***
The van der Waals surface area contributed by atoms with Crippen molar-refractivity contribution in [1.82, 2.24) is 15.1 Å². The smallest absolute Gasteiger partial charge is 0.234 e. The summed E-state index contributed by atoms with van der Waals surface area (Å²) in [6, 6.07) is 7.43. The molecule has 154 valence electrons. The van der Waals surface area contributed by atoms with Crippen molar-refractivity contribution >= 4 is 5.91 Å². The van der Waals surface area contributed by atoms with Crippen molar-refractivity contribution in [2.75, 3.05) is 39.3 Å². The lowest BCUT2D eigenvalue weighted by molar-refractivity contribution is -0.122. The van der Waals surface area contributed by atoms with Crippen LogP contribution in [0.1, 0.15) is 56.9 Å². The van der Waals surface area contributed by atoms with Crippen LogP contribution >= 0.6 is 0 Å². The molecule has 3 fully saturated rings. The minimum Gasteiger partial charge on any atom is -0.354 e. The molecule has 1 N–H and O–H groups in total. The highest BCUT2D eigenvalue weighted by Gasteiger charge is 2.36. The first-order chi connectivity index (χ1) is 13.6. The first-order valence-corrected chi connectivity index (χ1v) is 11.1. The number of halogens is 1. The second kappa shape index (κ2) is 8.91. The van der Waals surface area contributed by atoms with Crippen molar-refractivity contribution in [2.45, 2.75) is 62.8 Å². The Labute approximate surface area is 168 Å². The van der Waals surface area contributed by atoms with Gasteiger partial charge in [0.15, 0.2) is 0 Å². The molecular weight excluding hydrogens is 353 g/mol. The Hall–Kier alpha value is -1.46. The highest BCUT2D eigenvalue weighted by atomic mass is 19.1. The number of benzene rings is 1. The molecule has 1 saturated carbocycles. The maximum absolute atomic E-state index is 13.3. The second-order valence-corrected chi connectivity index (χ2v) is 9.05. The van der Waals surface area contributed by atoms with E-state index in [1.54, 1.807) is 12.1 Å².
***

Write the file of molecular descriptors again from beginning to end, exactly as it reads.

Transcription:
The van der Waals surface area contributed by atoms with Crippen molar-refractivity contribution in [1.82, 2.24) is 15.1 Å². The smallest absolute Gasteiger partial charge is 0.234 e. The summed E-state index contributed by atoms with van der Waals surface area (Å²) in [6, 6.07) is 7.43. The molecule has 154 valence electrons. The van der Waals surface area contributed by atoms with Crippen molar-refractivity contribution >= 4 is 5.91 Å². The van der Waals surface area contributed by atoms with Crippen molar-refractivity contribution in [2.75, 3.05) is 39.3 Å². The lowest BCUT2D eigenvalue weighted by molar-refractivity contribution is -0.122. The van der Waals surface area contributed by atoms with Crippen LogP contribution in [0.1, 0.15) is 56.9 Å². The van der Waals surface area contributed by atoms with Crippen LogP contribution >= 0.6 is 0 Å². The molecule has 3 fully saturated rings. The minimum Gasteiger partial charge on any atom is -0.354 e. The molecule has 1 N–H and O–H groups in total. The highest BCUT2D eigenvalue weighted by Gasteiger charge is 2.36. The first-order chi connectivity index (χ1) is 13.6. The first-order valence-corrected chi connectivity index (χ1v) is 11.1. The number of halogens is 1. The second kappa shape index (κ2) is 8.91. The van der Waals surface area contributed by atoms with Crippen molar-refractivity contribution in [2.45, 2.75) is 62.8 Å². The Labute approximate surface area is 168 Å². The van der Waals surface area contributed by atoms with Gasteiger partial charge in [0.15, 0.2) is 0 Å². The molecular weight excluding hydrogens is 353 g/mol. The Hall–Kier alpha value is -1.46. The highest BCUT2D eigenvalue weighted by atomic mass is 19.1. The number of benzene rings is 1. The molecule has 1 saturated carbocycles. The maximum absolute atomic E-state index is 13.3. The second-order valence-corrected chi connectivity index (χ2v) is 9.05. The van der Waals surface area contributed by atoms with E-state index in [1.54, 1.807) is 12.1 Å².